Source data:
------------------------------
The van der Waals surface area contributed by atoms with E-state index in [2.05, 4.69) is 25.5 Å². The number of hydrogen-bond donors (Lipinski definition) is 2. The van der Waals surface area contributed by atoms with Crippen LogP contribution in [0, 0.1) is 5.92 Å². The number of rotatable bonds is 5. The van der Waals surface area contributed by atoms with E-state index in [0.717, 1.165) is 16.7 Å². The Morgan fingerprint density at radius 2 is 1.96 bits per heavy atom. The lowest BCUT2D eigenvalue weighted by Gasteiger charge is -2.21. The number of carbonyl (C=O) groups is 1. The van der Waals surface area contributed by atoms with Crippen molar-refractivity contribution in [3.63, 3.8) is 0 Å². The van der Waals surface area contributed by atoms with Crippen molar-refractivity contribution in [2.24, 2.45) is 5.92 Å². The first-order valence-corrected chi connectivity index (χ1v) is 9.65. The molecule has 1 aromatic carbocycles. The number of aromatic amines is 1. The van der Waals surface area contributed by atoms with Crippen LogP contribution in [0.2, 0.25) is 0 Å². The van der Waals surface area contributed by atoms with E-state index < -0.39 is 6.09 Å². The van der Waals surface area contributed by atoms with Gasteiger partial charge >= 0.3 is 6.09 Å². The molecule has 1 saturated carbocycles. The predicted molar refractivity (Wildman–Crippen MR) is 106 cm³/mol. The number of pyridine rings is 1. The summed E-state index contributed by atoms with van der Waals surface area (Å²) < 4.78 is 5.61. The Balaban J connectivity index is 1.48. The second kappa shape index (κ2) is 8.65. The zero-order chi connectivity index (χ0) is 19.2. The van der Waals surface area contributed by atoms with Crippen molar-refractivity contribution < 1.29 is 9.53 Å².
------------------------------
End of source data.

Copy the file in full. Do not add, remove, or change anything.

The van der Waals surface area contributed by atoms with E-state index in [2.05, 4.69) is 25.5 Å². The number of hydrogen-bond donors (Lipinski definition) is 2. The van der Waals surface area contributed by atoms with Crippen LogP contribution in [0, 0.1) is 5.92 Å². The number of rotatable bonds is 5. The van der Waals surface area contributed by atoms with E-state index in [0.717, 1.165) is 16.7 Å². The Morgan fingerprint density at radius 2 is 1.96 bits per heavy atom. The lowest BCUT2D eigenvalue weighted by Gasteiger charge is -2.21. The number of carbonyl (C=O) groups is 1. The van der Waals surface area contributed by atoms with Crippen molar-refractivity contribution in [3.63, 3.8) is 0 Å². The van der Waals surface area contributed by atoms with Crippen molar-refractivity contribution in [2.24, 2.45) is 5.92 Å². The first-order valence-corrected chi connectivity index (χ1v) is 9.65. The molecule has 1 aromatic carbocycles. The number of aromatic amines is 1. The van der Waals surface area contributed by atoms with Crippen LogP contribution in [0.2, 0.25) is 0 Å². The van der Waals surface area contributed by atoms with E-state index < -0.39 is 6.09 Å². The van der Waals surface area contributed by atoms with Gasteiger partial charge >= 0.3 is 6.09 Å². The molecule has 1 saturated carbocycles. The predicted molar refractivity (Wildman–Crippen MR) is 106 cm³/mol. The number of pyridine rings is 1. The summed E-state index contributed by atoms with van der Waals surface area (Å²) < 4.78 is 5.61. The Balaban J connectivity index is 1.48. The second kappa shape index (κ2) is 8.65. The zero-order chi connectivity index (χ0) is 19.2. The van der Waals surface area contributed by atoms with Crippen molar-refractivity contribution < 1.29 is 9.53 Å².